A while back I posted an entry entitled “Pondering Francis“. I am trying to get my head around this enigmatic man who is now the Vicar of Christ. He sends mixed signals. Surely there is a way to decode some of the puzzling things he says and does. Or so I hope.
I had posted, back in September, about a long conversation I had with South American journalist Alejandro Bermudez of CNA. The concept of “peripheries”, which seems to be important to Francis. Thus,
Furthermore, Bermudez spoke of the influence on Francis of thinkers such as the Uruguayan writer-theologian Alberto Methol Ferré, the Russian-American sociologist Pitirim Sorokin, and the pivotal Spanish-language poet Rubén Darío. To condense wildly, it seems that Francis may breathe in a school of thought that sees a kind of “manifest destiny” for Latin America. When cultures develop a interior decay, which they always do, revitalization of the cultures comes from “peripheries”. For the larger Church, experiencing an interior decay, a periphery is Latin America. Latin America, unlike any other continent, is unified in language (by far dominated by Spanish with related Portughese) and is/was unified in religion, Catholicism (though there is bad erosion). With these unifying factors, Latin America has a critical role to play. Also, if you are paying attention, Francis seems to use the word “periphery” a lot. This not quite the same thing as “margin”.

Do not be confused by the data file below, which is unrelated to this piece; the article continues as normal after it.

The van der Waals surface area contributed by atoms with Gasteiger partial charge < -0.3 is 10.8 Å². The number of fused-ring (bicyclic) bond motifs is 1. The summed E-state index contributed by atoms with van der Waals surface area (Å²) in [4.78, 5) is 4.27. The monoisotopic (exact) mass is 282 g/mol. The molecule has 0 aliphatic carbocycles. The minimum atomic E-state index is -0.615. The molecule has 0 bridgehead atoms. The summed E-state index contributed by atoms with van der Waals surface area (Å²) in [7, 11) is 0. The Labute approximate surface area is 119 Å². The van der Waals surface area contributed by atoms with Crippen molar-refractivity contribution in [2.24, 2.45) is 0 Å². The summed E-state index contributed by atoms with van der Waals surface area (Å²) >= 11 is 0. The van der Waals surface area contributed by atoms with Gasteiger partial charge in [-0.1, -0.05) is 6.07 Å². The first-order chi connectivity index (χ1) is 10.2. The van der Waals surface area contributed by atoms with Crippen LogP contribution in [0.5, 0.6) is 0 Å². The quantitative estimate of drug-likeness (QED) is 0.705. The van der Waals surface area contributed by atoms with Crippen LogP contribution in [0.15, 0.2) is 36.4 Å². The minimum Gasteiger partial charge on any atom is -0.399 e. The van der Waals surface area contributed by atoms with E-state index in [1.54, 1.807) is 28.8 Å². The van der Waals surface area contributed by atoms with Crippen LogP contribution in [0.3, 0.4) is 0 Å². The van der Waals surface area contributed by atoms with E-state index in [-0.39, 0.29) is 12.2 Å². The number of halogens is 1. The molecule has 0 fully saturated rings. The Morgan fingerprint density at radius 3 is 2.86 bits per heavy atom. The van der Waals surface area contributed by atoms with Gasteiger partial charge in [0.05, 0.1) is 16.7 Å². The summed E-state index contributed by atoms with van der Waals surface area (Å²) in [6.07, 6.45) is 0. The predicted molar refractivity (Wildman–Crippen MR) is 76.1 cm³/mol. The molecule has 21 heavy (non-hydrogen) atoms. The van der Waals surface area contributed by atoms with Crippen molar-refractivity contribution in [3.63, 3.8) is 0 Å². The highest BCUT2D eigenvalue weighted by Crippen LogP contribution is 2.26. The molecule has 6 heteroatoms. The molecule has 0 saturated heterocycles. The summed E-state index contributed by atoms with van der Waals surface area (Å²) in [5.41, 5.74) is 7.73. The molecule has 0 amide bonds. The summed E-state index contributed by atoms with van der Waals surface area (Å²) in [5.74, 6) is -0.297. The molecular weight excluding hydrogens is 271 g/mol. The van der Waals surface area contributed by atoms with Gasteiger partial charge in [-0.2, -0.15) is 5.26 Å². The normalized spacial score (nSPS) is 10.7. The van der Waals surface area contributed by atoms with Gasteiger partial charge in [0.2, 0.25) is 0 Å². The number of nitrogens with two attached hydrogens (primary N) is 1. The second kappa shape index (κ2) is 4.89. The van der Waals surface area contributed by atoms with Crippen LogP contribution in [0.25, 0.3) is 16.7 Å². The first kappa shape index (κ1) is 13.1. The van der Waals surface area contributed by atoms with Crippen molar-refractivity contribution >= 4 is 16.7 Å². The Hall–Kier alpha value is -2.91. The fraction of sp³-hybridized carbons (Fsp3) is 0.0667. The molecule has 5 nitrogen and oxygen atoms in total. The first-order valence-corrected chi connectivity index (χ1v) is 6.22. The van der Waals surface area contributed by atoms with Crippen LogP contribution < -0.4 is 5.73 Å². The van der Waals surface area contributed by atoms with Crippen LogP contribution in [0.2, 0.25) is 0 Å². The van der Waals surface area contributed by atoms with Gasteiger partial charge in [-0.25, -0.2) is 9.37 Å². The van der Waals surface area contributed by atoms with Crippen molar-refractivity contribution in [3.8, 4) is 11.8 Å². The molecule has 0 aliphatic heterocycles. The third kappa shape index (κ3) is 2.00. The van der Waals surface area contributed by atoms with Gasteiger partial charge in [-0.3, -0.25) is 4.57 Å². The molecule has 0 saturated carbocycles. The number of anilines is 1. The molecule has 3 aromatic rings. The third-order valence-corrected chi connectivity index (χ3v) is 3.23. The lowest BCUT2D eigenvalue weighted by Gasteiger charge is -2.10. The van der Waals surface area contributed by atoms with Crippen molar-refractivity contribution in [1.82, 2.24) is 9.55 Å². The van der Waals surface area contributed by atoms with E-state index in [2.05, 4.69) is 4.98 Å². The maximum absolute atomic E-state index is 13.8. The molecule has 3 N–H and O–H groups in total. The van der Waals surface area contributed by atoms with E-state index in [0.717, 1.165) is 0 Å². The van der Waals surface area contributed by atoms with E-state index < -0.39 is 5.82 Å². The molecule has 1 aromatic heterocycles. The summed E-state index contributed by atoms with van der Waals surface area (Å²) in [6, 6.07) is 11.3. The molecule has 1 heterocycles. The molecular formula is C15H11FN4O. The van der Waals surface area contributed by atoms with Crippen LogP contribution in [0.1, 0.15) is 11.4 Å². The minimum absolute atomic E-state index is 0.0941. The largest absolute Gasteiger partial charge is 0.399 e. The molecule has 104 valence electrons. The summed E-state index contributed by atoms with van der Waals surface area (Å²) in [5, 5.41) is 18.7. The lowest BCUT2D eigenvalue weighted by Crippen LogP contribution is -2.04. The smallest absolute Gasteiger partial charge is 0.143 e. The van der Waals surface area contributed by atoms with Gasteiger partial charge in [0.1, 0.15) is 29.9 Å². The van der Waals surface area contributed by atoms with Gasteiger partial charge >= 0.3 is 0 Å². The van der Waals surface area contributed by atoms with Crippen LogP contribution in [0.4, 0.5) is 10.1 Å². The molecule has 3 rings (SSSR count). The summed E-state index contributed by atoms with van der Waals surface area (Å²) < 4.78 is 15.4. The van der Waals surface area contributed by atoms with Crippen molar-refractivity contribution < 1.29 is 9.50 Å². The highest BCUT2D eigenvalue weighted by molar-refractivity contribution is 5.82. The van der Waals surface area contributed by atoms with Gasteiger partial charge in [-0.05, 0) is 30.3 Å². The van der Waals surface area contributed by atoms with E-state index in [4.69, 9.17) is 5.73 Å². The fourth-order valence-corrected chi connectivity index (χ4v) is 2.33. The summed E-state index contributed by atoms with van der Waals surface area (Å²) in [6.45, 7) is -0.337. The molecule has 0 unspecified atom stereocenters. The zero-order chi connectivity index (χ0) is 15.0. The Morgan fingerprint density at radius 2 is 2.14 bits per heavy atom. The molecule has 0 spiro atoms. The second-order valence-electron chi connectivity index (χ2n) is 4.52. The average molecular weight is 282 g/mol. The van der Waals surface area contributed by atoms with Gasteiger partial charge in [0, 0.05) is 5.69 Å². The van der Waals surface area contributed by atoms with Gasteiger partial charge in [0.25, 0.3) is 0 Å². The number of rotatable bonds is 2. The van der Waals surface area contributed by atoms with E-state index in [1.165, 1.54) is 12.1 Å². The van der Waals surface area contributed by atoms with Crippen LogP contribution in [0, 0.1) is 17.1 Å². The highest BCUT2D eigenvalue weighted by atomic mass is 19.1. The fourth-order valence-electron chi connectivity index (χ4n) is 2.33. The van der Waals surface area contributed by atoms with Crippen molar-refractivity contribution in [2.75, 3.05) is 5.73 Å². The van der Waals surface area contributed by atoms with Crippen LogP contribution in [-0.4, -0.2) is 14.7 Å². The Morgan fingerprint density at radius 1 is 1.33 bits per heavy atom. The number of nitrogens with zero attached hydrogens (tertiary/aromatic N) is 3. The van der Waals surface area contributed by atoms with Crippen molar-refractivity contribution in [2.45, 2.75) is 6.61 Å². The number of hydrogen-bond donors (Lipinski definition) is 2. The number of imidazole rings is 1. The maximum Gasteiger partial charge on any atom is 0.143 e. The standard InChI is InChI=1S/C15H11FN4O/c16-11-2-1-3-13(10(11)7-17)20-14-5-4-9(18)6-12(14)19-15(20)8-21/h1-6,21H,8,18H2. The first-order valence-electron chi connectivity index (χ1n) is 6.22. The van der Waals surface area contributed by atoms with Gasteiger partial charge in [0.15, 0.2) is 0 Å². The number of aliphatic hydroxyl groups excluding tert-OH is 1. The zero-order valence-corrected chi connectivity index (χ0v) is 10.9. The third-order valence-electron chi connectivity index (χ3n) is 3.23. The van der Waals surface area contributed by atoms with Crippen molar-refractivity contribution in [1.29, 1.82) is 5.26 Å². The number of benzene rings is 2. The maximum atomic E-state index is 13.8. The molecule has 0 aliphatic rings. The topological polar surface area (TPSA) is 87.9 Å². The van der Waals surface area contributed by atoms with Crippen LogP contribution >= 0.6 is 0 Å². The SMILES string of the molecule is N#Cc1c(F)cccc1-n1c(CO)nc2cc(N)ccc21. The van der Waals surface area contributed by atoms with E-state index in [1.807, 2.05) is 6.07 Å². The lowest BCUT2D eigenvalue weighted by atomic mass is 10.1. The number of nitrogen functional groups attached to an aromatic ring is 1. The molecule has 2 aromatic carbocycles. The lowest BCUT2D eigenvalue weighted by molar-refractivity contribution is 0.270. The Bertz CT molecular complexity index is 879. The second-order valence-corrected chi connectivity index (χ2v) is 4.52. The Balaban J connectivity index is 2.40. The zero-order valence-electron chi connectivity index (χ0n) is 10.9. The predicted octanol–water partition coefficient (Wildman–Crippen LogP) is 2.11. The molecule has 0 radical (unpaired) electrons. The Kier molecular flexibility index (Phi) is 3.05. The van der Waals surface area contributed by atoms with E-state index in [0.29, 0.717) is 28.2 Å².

I am paying attention. Benedict has a few key concepts and code words by which he signaled key thoughts. Francis seems to as well, and one of them is “peripheries“.
I now circle back to the Q&A period Pope Francis spent with members of the Schoenstaat movement, who met in Rome for their 100th anniversary. That’s the talk in which Francis spoke about the family being “bastardized” these days. HERE
Here is something from the report by EWTN/CNA on what else Francis told Schoenstaat:
True witness propels us out of ourselves and into the streets of the world, the Pope continued, repeating his common declaration that a Church, movement or community that doesn’t go out of itself “becomes sick.” [Shades of the “interior decay” mentioned above.]
“A movement, a Church or a community that doesn’t go out, is mistaken,” he said. “Don’t be afraid! Go out in mission, go out on the road. We are walkers.” [Who have a kind of “destiny”.]
In answer to questions regarding how he can be defined as “reckless,” the Roman Pontiff admitted that although he can be considered “a little reckless,” he still surrenders himself to prayer, saying that it helps him to place Jesus at the center, rather than himself. [¡Hagan lío!]